PASSION PROJECT | 2019

Natural Roots is a passion project I created with the intent to gain a historic perspective of natural hair in America and it’s correlation to the societal views of today. It has been a long battle for Black bodies to embrace their natural roots and styles. It is helpful to examine history to understand how the past impacts the present. This project grabs a snippet of time sharing historical facts and celebrating the beauty of natural hair. Each illustration is inspired by various talents, photographers, and research.* (Illustrations have no direct correlation to caption and are used for presentation/informational purposes)

Usage While creating the project I imagined making illustrations for an educational book or editorial magazine piece celebrating Black hair and sharing it’s historical context.

Art Inspired by : Photographer Paul Akama | Mode/Artist Dua Saleh | Stylist: @dre_on_hair

Socially hair grooming played a significant part in status and identity in African Tribes to identify someone’s social status based on ethnicity, social rank, age, martial status, wealth, religion, and more. Twisting, braiding, cotton/wool thread weaving adding animal fat and clay were all techniques to create elaborate looks. Styling took hours and sometimes days. Much like today this time was used to socialize and form meaningful bonds.

Art Inspired by : Pink Buns from series ‘Chroma: An ode to J.D. Okhai Ojeikere’ a series celebrating women’s hair styles in Nigeria through a fanciful, contemporary lens. See more @medinadugger

Approximately around 1444 Europeans kidnapped Africans of all social statuses and traded them on the West Coast of Africa. To rid them of their identity and be in control, they shaved their heads. This was considered an unspeakable crime.

Art Inspired by: @deneen.hamilton as seen by @willyverse for exhibition “The Prism Effect” x. Styling @christinejair

In 1619 the first slaves wee brought to Jamestown. The enslaved African were no longer allowed to speak their native languages, do traditional dances, and maintain their hair in the styles they chose. African culture and traditions began to disappear.

Art Inspired by a photograph from @thewraplife

In 1786, the governor of New Orleans enacted The Tignon Law. It required that black women cove their hair to indicate their class. Black women appropriated this law by covering their hair lavishly with a headscarf or fabric and jewels. In the 1800s to care for their hair, slaves would often use kitchen fats, butter, or goose grease to moisturize their hair. They would also use wool carding tools to comb their hair.

Art Inspired by: photographer @sharifhamza. Model Ciara . Hair @nikkinelms

In the 1860s-1900s, following emancipation, black people faced economic and social pressure to assimilate into European culture. Some began to alter the texture of their hair with chemicals. During those times black people straightened their hair because of the perpetuated belief that coiled or kinky hair was unattractive. Conforming to European culture was seen by many as necessary for employment and to avoid abuse.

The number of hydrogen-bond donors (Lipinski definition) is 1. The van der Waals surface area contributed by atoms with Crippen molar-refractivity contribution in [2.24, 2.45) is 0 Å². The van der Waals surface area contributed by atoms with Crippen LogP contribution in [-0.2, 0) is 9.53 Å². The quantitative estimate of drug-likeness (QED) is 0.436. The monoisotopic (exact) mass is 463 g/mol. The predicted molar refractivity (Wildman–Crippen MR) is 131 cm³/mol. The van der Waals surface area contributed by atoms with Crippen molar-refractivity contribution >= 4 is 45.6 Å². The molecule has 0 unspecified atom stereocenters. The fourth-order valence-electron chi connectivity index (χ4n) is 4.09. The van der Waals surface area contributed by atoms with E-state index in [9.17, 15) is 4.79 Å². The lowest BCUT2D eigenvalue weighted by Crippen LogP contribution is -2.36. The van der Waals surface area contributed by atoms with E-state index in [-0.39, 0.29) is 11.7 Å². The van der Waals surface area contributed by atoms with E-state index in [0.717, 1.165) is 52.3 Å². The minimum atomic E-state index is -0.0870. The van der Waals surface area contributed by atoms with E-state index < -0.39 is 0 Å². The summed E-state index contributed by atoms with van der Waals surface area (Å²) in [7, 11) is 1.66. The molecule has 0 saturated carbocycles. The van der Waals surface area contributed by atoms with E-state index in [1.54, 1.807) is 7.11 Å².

Art Inspired by: Photographer @mayaexplains | Model @dejajoelle  

Hairstyles continued to emerge in reflection of the times. One being the iconic 1920s “flapper” look, a style Josephine Baker helped popularize during the Jazz era. Many women followed suite by cutting their hair short, which some interpreted as a rejection of traditional female roles. As the style gained mass appeal more sophisticated variations developed such as finger waves and the shingle bob. Flappers turned the sporty, cropped look into another playful, gender-bending signature of the Jazz Age.

Art Inspired by: @lupitanyongo

During the Civil Rights Movement (60s), black people grew their Afros out as a symbol of pride and rebellion. Sales of straightening chemicals and hot combs declined in light of the Black Power movement’s support of natural hair. At this time the Civil Rights Movement also inspired a cultural movement popularly known as “Black is Beautiful”. It urged black men and women to embrace their heritage and leave their hair natural.

Art Inspired by: @cherdericka as seen by @jassieuo

The origins of dreadlocks is hard to trace, but there is evidence of the style in Ancient Egypt, Viking, and Pacific Islander culture. In 1985, Whoopi Goldberg popularized dreadlocks grown for non-religious reason.

Art Inspired by: @jelisa.c as seen by @mattiemystic for @profashional_tay Color x Concept by @curlycolormagic

In the 80s a new perm formula was introduced creating the Jheri Curl, to maintain the look activators and heavy moisturizing creams were used.

Art Inspired by: @tiffanylupien braided up by @eviedoesla as seen by @jassieuo.

Although braiding has been a part of black culture for centuries, Janet Jackson brought box braids to mainstream culture in the iconic movie Poetic Justice.

Art Inspired by: model @bebexaniee hair

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.no photo:@troyezeq

Today many proudly rock the various beautiful styles of natural hair, but that doesn’t mean it’s accepted. It is still a battle to reflect our hair in our own individual ways. Regardless of the ignorant questions or misinterpreted perceptions, this rich history makes me fall more in love with my natural roots.